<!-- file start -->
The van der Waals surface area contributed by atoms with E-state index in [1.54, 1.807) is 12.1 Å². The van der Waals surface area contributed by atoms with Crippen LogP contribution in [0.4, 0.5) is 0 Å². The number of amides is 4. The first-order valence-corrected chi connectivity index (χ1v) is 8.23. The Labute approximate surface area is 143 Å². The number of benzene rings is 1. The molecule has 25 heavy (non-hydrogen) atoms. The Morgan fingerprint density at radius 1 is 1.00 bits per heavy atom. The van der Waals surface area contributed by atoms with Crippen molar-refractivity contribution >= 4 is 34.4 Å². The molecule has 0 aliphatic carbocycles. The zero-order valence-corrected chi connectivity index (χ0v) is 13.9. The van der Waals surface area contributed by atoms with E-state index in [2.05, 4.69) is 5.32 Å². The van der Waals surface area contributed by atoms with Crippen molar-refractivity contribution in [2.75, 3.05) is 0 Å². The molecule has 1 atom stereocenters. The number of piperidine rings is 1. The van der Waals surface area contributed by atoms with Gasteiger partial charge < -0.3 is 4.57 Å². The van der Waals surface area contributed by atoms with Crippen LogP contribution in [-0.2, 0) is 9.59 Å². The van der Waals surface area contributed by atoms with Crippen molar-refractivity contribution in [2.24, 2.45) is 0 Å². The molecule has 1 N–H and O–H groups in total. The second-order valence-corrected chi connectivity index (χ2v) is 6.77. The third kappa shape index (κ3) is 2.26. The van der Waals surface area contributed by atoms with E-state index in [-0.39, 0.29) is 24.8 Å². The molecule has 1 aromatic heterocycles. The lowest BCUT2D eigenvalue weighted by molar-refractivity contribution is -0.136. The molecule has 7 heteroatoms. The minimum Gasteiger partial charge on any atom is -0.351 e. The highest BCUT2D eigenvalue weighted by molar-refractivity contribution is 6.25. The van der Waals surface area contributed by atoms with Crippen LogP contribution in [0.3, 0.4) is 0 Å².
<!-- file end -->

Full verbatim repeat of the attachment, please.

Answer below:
The van der Waals surface area contributed by atoms with E-state index in [1.54, 1.807) is 12.1 Å². The van der Waals surface area contributed by atoms with Crippen LogP contribution in [0.4, 0.5) is 0 Å². The number of amides is 4. The first-order valence-corrected chi connectivity index (χ1v) is 8.23. The Labute approximate surface area is 143 Å². The number of benzene rings is 1. The molecule has 25 heavy (non-hydrogen) atoms. The Morgan fingerprint density at radius 1 is 1.00 bits per heavy atom. The van der Waals surface area contributed by atoms with Crippen molar-refractivity contribution >= 4 is 34.4 Å². The molecule has 0 aliphatic carbocycles. The zero-order valence-corrected chi connectivity index (χ0v) is 13.9. The van der Waals surface area contributed by atoms with E-state index in [2.05, 4.69) is 5.32 Å². The van der Waals surface area contributed by atoms with Crippen molar-refractivity contribution in [2.75, 3.05) is 0 Å². The molecule has 1 atom stereocenters. The number of piperidine rings is 1. The van der Waals surface area contributed by atoms with Gasteiger partial charge < -0.3 is 4.57 Å². The van der Waals surface area contributed by atoms with Crippen LogP contribution in [-0.2, 0) is 9.59 Å². The van der Waals surface area contributed by atoms with Crippen molar-refractivity contribution in [2.24, 2.45) is 0 Å². The molecule has 1 N–H and O–H groups in total. The second-order valence-corrected chi connectivity index (χ2v) is 6.77. The third kappa shape index (κ3) is 2.26. The van der Waals surface area contributed by atoms with E-state index in [-0.39, 0.29) is 24.8 Å². The molecule has 1 aromatic heterocycles. The lowest BCUT2D eigenvalue weighted by molar-refractivity contribution is -0.136. The molecule has 7 heteroatoms. The minimum Gasteiger partial charge on any atom is -0.351 e. The highest BCUT2D eigenvalue weighted by molar-refractivity contribution is 6.25. The van der Waals surface area contributed by atoms with Crippen LogP contribution in [0.3, 0.4) is 0 Å².